Charolais

Charolais

[shar-uh-ley]
Charolais, small region, Saône-et-Loire dept., E central France, in Burgundy, in the Massif Central, named after the town of Charolles. Cattle breeding is the chief occupation. The countship of Charolais was acquired by Philip the Bold, Duke of Burgundy, in 1390. In 1477 the county passed to the Hapsburgs; from then on it shared the fortunes of Franche-Comté until it was acquired from Spain by Louis XIV and was definitively united with France and incorporated into Burgundy in 1761.

Breed of large, light-coloured cattle, developed in France for draft purposes but now kept for beef production and used for crossbreeding. White cattle had long been characteristic of the Charolais region, but the breed was first recognized circa 1775. A typical Charolais is massive, horned, and cream-coloured or slightly darker. The breed was first imported into the U.S. from a Mexican herd in 1936, but, because of problems with disease in the French herds, few were later imported. It is crossbred with beef breeds and dairy cows.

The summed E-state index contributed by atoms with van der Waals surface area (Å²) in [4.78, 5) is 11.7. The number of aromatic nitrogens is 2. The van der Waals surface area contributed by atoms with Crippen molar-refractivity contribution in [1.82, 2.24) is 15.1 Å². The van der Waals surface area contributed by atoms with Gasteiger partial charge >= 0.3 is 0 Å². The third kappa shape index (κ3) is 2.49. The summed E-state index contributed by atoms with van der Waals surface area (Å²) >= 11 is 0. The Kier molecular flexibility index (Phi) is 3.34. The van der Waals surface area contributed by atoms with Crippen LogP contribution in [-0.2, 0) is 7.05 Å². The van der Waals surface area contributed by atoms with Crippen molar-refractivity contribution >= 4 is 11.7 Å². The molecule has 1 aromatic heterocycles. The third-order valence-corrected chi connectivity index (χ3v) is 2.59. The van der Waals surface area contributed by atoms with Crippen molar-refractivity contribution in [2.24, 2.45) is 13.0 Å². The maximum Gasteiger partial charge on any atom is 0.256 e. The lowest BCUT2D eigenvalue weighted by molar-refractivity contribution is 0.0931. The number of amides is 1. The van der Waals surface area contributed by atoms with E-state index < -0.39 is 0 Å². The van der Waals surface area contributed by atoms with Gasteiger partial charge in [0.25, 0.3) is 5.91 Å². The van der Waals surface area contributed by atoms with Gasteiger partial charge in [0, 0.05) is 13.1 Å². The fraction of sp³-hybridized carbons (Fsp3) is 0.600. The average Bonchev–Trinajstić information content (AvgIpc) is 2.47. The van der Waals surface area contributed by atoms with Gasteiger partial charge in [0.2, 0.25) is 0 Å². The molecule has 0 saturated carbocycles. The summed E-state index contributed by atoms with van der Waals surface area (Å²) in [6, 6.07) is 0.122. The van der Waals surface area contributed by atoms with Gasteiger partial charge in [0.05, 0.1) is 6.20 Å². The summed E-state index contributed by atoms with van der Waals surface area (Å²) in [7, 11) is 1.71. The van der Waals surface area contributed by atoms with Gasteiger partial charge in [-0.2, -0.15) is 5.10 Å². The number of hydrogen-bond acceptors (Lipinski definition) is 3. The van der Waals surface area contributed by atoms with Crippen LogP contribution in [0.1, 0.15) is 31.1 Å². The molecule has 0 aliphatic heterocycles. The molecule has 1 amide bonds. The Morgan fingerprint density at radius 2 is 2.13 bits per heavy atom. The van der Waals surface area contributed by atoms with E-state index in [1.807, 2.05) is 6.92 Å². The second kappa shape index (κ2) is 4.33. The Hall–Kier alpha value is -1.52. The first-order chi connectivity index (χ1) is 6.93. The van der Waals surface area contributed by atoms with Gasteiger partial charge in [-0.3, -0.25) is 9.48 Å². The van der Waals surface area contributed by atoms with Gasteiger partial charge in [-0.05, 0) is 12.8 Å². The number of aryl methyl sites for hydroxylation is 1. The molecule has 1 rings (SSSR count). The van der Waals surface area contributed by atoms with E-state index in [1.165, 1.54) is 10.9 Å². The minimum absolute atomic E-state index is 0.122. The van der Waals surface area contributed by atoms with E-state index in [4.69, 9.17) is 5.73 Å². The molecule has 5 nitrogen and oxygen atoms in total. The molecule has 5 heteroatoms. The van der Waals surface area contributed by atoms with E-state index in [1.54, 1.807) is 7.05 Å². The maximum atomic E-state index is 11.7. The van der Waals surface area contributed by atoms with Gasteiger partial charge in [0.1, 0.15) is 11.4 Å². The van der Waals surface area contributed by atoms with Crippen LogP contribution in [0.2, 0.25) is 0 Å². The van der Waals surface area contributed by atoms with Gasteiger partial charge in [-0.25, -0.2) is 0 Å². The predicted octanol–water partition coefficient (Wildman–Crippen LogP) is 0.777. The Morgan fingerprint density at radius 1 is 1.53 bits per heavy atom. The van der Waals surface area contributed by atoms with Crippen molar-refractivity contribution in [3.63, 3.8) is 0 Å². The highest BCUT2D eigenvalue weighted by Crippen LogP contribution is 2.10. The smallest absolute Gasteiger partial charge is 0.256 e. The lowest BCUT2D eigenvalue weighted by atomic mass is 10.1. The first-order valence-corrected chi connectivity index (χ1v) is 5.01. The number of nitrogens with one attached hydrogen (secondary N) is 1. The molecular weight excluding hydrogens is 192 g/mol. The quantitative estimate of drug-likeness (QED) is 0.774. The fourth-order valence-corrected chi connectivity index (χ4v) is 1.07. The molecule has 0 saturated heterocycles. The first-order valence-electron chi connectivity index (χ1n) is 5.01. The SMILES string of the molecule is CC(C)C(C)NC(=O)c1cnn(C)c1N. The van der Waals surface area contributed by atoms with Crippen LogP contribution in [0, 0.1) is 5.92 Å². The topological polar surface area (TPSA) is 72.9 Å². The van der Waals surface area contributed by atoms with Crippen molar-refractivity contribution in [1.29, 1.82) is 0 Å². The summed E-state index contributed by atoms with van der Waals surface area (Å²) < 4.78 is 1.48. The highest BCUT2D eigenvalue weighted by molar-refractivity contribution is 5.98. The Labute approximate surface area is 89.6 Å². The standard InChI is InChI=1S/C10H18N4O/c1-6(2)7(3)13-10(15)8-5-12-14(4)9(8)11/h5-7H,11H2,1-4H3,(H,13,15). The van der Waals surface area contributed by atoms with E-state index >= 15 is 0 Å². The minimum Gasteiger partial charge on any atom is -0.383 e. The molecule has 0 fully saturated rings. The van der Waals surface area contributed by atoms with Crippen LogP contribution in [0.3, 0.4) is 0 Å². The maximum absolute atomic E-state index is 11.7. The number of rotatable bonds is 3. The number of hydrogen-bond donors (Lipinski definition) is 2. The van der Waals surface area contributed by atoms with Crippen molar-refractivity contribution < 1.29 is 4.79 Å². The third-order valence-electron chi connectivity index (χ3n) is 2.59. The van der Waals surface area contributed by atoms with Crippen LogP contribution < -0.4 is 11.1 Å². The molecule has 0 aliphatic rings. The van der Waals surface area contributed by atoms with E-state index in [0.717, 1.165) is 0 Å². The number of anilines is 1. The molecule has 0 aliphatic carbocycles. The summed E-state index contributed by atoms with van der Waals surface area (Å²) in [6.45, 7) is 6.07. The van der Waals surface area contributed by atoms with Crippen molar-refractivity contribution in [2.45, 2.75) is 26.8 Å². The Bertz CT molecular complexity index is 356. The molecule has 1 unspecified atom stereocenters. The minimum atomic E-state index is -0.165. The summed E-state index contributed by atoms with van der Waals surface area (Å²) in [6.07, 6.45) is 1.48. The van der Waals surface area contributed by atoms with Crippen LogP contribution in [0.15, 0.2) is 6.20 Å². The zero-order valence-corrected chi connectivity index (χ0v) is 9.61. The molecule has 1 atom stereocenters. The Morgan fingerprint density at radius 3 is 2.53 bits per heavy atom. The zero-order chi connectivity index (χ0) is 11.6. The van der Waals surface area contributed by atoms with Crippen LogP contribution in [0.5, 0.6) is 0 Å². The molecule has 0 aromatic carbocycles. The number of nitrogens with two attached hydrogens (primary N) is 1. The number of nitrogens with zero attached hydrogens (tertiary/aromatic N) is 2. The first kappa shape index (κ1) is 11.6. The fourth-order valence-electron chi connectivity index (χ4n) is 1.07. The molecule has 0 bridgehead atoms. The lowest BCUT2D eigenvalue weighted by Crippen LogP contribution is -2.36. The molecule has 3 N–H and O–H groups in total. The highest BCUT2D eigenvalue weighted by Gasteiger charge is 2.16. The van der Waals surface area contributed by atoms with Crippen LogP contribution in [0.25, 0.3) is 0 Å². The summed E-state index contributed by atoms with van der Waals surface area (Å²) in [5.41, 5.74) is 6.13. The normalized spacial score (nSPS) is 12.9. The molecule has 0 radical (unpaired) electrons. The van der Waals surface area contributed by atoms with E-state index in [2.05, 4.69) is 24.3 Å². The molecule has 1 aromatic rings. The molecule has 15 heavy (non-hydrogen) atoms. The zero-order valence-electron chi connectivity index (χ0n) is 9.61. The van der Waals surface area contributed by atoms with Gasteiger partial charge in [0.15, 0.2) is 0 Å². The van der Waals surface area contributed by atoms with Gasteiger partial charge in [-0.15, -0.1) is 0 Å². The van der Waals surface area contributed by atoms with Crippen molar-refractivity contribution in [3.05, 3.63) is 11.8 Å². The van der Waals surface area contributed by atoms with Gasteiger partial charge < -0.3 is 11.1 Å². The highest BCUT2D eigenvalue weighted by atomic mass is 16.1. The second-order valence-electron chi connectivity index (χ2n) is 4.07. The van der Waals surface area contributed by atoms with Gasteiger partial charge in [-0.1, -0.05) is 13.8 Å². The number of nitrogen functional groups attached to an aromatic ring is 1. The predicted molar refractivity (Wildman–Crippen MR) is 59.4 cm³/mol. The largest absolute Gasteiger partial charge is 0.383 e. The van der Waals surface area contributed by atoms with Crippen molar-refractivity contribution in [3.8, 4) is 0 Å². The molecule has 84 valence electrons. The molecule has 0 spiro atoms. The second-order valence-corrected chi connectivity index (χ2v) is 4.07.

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Charolais (also Charollais) is an area of France, named after the town of Charolles, and located in today's Saône-et-Loire département, in Burgundy.

History

The county of Charolais was acquired by Philip II, Duke of Burgundy in 1390. In 1477 the county passed to the Habsburg. From then on its history was shared with the one of Franche-Comté, until it was acquired from Spain by Louis XIV and was united with France and incorporated into the province of Burgundy in 1761.

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